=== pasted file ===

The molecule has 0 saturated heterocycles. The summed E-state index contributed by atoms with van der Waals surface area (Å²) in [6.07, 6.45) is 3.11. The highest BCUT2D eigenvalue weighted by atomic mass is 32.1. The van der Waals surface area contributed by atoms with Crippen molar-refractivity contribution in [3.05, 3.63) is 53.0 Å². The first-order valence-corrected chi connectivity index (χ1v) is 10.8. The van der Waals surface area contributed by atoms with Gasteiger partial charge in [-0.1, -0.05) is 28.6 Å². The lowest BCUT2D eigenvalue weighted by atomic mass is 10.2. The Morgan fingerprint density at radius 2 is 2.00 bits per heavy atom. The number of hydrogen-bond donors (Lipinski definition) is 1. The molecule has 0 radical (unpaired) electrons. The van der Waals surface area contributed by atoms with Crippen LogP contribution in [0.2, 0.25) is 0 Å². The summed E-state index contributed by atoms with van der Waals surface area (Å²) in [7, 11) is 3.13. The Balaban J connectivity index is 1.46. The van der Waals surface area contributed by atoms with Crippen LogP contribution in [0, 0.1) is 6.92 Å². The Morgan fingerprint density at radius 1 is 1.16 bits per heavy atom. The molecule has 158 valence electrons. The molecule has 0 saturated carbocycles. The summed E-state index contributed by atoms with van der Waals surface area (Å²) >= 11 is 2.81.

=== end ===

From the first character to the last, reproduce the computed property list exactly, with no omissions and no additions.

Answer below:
The molecule has 0 saturated heterocycles. The summed E-state index contributed by atoms with van der Waals surface area (Å²) in [6.07, 6.45) is 3.11. The highest BCUT2D eigenvalue weighted by atomic mass is 32.1. The van der Waals surface area contributed by atoms with Crippen molar-refractivity contribution in [3.05, 3.63) is 53.0 Å². The first-order valence-corrected chi connectivity index (χ1v) is 10.8. The van der Waals surface area contributed by atoms with Gasteiger partial charge in [-0.1, -0.05) is 28.6 Å². The lowest BCUT2D eigenvalue weighted by atomic mass is 10.2. The Morgan fingerprint density at radius 2 is 2.00 bits per heavy atom. The number of hydrogen-bond donors (Lipinski definition) is 1. The molecule has 0 radical (unpaired) electrons. The van der Waals surface area contributed by atoms with Crippen LogP contribution in [0.2, 0.25) is 0 Å². The summed E-state index contributed by atoms with van der Waals surface area (Å²) in [7, 11) is 3.13. The Balaban J connectivity index is 1.46. The van der Waals surface area contributed by atoms with Crippen LogP contribution in [0, 0.1) is 6.92 Å². The Morgan fingerprint density at radius 1 is 1.16 bits per heavy atom. The molecule has 158 valence electrons. The molecule has 0 saturated carbocycles. The summed E-state index contributed by atoms with van der Waals surface area (Å²) >= 11 is 2.81.